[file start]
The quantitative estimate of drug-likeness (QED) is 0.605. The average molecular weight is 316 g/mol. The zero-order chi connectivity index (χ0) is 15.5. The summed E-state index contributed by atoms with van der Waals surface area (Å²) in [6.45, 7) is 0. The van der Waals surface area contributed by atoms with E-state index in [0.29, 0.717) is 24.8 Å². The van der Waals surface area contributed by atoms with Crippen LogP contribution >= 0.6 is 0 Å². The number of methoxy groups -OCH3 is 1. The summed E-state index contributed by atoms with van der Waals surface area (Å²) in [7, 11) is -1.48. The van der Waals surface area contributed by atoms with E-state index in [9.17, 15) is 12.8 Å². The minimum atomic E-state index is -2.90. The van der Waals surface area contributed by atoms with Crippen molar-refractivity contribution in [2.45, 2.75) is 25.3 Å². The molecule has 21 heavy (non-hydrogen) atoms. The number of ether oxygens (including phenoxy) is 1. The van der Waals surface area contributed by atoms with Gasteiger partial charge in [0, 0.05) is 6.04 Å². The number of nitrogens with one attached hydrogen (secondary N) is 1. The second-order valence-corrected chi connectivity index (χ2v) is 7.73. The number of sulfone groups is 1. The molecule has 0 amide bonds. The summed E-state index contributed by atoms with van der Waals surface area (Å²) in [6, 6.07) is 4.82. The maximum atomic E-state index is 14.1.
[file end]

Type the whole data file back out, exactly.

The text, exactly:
The quantitative estimate of drug-likeness (QED) is 0.605. The average molecular weight is 316 g/mol. The zero-order chi connectivity index (χ0) is 15.5. The summed E-state index contributed by atoms with van der Waals surface area (Å²) in [6.45, 7) is 0. The van der Waals surface area contributed by atoms with E-state index in [0.29, 0.717) is 24.8 Å². The van der Waals surface area contributed by atoms with Crippen LogP contribution >= 0.6 is 0 Å². The number of methoxy groups -OCH3 is 1. The summed E-state index contributed by atoms with van der Waals surface area (Å²) in [7, 11) is -1.48. The van der Waals surface area contributed by atoms with E-state index in [9.17, 15) is 12.8 Å². The minimum atomic E-state index is -2.90. The van der Waals surface area contributed by atoms with Crippen molar-refractivity contribution in [2.45, 2.75) is 25.3 Å². The molecule has 21 heavy (non-hydrogen) atoms. The number of ether oxygens (including phenoxy) is 1. The van der Waals surface area contributed by atoms with Gasteiger partial charge in [0, 0.05) is 6.04 Å². The number of nitrogens with one attached hydrogen (secondary N) is 1. The second-order valence-corrected chi connectivity index (χ2v) is 7.73. The number of sulfone groups is 1. The molecule has 0 amide bonds. The summed E-state index contributed by atoms with van der Waals surface area (Å²) in [6, 6.07) is 4.82. The maximum atomic E-state index is 14.1.